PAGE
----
WARNING: Seriously potentially triggering images of dead-looking women amid oil spill damage.
Remember heroin chic? Now it’s oil spill chic. Lisa at Sociological Images shares with us Vogue Italia’s photo spread “Women and Oil” in which the BP Deepwater Horizon disaster is appropriated into an “edgy” fashion shoot.
I see nothing at all ironic about highlighting the destruction of working-class people’s livelihoods with obscenely expensive clothes designed primarily to enhance the status of elite fashion designers and the rich people who can wear them.
I also think that a great way to address the destruction of ecologies and death of thousands of animals by oil is to dramatize it with women substituting for the animals. I love seeing women who appear to be dead or dying! It makes me feel so beautiful and good about myself! I mean, this fashion shoot says nothing if it doesn’t say “we care.”
Thin blonde women in unreal clothes, dead on oil-soaked shores, and at least some parts of our culture think this kind of imagery is not destructive.
This one looks to me like it’s from a violent crime movie:
Is she dead or is she masturbating?
Are those oil stains on her arms and legs? Or are they ornate lacy stockings and gloves?
Lisa’s point, based on this and many other blogs about this kind of photography, is that “We must hate [women]. … Why else this constant glorification of their abuse?”
Of course, Lisa is right about woman-hating. However, something else is also going on.
BP went to great lengths to suppress pictures of oil-stained wildlife. But no one will try to suppress these photos. We’re much more inured to pictures of dead women than we are to pictures of dead birds and turtles. We see dead or dead-looking women everywhere: fashion photography, art photography, television, movies. We see stained and misused and pathetic looking women even more often, and even more places. We’re lucky if we don’t see the real thing. Dead birds and turtles are much rarer, and much more shocking.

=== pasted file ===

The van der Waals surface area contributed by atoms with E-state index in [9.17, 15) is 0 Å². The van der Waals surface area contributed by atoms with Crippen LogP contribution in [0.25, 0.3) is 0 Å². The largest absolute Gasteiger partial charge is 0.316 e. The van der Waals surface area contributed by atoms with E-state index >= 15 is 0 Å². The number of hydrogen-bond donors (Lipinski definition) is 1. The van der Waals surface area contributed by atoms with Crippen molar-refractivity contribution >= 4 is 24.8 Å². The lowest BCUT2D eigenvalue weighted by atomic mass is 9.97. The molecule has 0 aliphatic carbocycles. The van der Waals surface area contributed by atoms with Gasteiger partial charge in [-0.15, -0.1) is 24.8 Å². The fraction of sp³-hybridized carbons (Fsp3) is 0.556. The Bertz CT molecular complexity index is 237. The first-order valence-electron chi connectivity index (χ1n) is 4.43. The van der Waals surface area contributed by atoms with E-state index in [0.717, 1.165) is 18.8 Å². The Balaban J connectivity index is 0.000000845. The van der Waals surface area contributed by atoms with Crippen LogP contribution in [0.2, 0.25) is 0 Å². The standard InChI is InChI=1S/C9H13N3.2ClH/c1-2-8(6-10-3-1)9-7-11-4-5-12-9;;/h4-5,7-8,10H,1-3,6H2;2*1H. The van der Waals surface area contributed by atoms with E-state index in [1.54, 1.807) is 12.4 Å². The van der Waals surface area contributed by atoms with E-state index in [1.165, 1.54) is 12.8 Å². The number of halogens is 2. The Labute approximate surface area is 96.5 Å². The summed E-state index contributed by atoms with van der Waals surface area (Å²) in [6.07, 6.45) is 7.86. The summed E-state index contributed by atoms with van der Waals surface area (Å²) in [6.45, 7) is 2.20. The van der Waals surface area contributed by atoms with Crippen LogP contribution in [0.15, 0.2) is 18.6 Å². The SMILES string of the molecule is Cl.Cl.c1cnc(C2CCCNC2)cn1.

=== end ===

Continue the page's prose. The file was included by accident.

And (as Lisa indicates) what we see the least of, always, is images and stories of the lives that are changed for the worse: workers with environmental illnesses, oyster farmers, fisherman, Gulf community dwellers (more likely to be affected based on their income and their skin color).
I don’t just hate the way fashion photography glamorizes dead women, or just hate the way these images are made familiar. I also hate the way glorified images of dead women are used to obscure true stories … including true stories of dead women (and dead turtles), and women (and turtles) whose lives could be saved.